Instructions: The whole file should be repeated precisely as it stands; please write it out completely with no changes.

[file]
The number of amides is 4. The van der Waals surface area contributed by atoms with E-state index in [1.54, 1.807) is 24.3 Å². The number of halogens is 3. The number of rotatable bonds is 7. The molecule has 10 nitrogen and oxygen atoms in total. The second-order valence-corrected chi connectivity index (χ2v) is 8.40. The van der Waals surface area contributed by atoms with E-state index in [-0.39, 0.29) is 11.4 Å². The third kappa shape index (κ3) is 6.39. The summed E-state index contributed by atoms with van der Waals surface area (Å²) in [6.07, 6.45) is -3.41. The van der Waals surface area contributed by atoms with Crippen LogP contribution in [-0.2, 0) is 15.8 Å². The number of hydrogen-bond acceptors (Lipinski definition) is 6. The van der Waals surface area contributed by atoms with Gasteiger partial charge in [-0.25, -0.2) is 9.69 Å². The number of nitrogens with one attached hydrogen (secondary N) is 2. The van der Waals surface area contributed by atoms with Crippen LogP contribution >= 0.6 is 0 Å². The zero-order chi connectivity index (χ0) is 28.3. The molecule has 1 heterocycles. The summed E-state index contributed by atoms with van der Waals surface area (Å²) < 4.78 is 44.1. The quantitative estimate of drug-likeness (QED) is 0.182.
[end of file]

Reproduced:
The number of amides is 4. The van der Waals surface area contributed by atoms with E-state index in [1.54, 1.807) is 24.3 Å². The number of halogens is 3. The number of rotatable bonds is 7. The molecule has 10 nitrogen and oxygen atoms in total. The second-order valence-corrected chi connectivity index (χ2v) is 8.40. The van der Waals surface area contributed by atoms with E-state index in [-0.39, 0.29) is 11.4 Å². The third kappa shape index (κ3) is 6.39. The summed E-state index contributed by atoms with van der Waals surface area (Å²) in [6.07, 6.45) is -3.41. The van der Waals surface area contributed by atoms with Crippen LogP contribution in [-0.2, 0) is 15.8 Å². The number of hydrogen-bond acceptors (Lipinski definition) is 6. The van der Waals surface area contributed by atoms with Gasteiger partial charge in [-0.25, -0.2) is 9.69 Å². The number of nitrogens with one attached hydrogen (secondary N) is 2. The van der Waals surface area contributed by atoms with Crippen LogP contribution >= 0.6 is 0 Å². The zero-order chi connectivity index (χ0) is 28.3. The molecule has 1 heterocycles. The summed E-state index contributed by atoms with van der Waals surface area (Å²) < 4.78 is 44.1. The quantitative estimate of drug-likeness (QED) is 0.182.